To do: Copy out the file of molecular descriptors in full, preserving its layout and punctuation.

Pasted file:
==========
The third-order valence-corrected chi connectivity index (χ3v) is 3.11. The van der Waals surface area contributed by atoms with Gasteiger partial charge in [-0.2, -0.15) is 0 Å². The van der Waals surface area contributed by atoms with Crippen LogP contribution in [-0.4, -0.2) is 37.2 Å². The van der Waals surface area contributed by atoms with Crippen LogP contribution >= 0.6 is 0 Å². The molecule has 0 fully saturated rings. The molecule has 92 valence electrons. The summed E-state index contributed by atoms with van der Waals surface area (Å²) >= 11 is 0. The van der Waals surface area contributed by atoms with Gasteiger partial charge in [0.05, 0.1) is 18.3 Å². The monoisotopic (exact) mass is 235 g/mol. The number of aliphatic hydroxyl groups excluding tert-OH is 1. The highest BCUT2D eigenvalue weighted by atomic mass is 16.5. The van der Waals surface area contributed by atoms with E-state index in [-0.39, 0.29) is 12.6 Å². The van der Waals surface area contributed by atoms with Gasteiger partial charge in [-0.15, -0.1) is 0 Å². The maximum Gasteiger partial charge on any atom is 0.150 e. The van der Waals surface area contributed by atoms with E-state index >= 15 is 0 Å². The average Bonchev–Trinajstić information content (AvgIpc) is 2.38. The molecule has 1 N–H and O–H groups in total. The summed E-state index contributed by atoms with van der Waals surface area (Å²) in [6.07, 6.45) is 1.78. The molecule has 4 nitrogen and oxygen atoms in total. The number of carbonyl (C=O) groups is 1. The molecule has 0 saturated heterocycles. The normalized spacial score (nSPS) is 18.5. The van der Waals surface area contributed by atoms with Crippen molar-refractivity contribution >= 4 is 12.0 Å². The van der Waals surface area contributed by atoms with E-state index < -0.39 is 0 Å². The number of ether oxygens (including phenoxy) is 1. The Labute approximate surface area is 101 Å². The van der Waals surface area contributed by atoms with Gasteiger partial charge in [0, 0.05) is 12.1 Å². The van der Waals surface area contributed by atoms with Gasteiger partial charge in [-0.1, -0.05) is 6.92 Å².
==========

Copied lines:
The third-order valence-corrected chi connectivity index (χ3v) is 3.11. The van der Waals surface area contributed by atoms with Gasteiger partial charge in [-0.2, -0.15) is 0 Å². The van der Waals surface area contributed by atoms with Crippen LogP contribution in [-0.4, -0.2) is 37.2 Å². The van der Waals surface area contributed by atoms with Crippen LogP contribution >= 0.6 is 0 Å². The molecule has 0 fully saturated rings. The molecule has 92 valence electrons. The summed E-state index contributed by atoms with van der Waals surface area (Å²) >= 11 is 0. The van der Waals surface area contributed by atoms with Gasteiger partial charge in [0.05, 0.1) is 18.3 Å². The monoisotopic (exact) mass is 235 g/mol. The number of aliphatic hydroxyl groups excluding tert-OH is 1. The highest BCUT2D eigenvalue weighted by atomic mass is 16.5. The van der Waals surface area contributed by atoms with E-state index in [-0.39, 0.29) is 12.6 Å². The van der Waals surface area contributed by atoms with Gasteiger partial charge in [-0.15, -0.1) is 0 Å². The maximum Gasteiger partial charge on any atom is 0.150 e. The van der Waals surface area contributed by atoms with E-state index >= 15 is 0 Å². The average Bonchev–Trinajstić information content (AvgIpc) is 2.38. The molecule has 1 N–H and O–H groups in total. The summed E-state index contributed by atoms with van der Waals surface area (Å²) in [6.07, 6.45) is 1.78. The molecule has 4 nitrogen and oxygen atoms in total. The number of carbonyl (C=O) groups is 1. The molecule has 0 saturated heterocycles. The normalized spacial score (nSPS) is 18.5. The van der Waals surface area contributed by atoms with Crippen molar-refractivity contribution >= 4 is 12.0 Å². The van der Waals surface area contributed by atoms with E-state index < -0.39 is 0 Å². The number of ether oxygens (including phenoxy) is 1. The Labute approximate surface area is 101 Å². The van der Waals surface area contributed by atoms with Gasteiger partial charge in [0, 0.05) is 12.1 Å². The van der Waals surface area contributed by atoms with Gasteiger partial charge in [-0.1, -0.05) is 6.92 Å².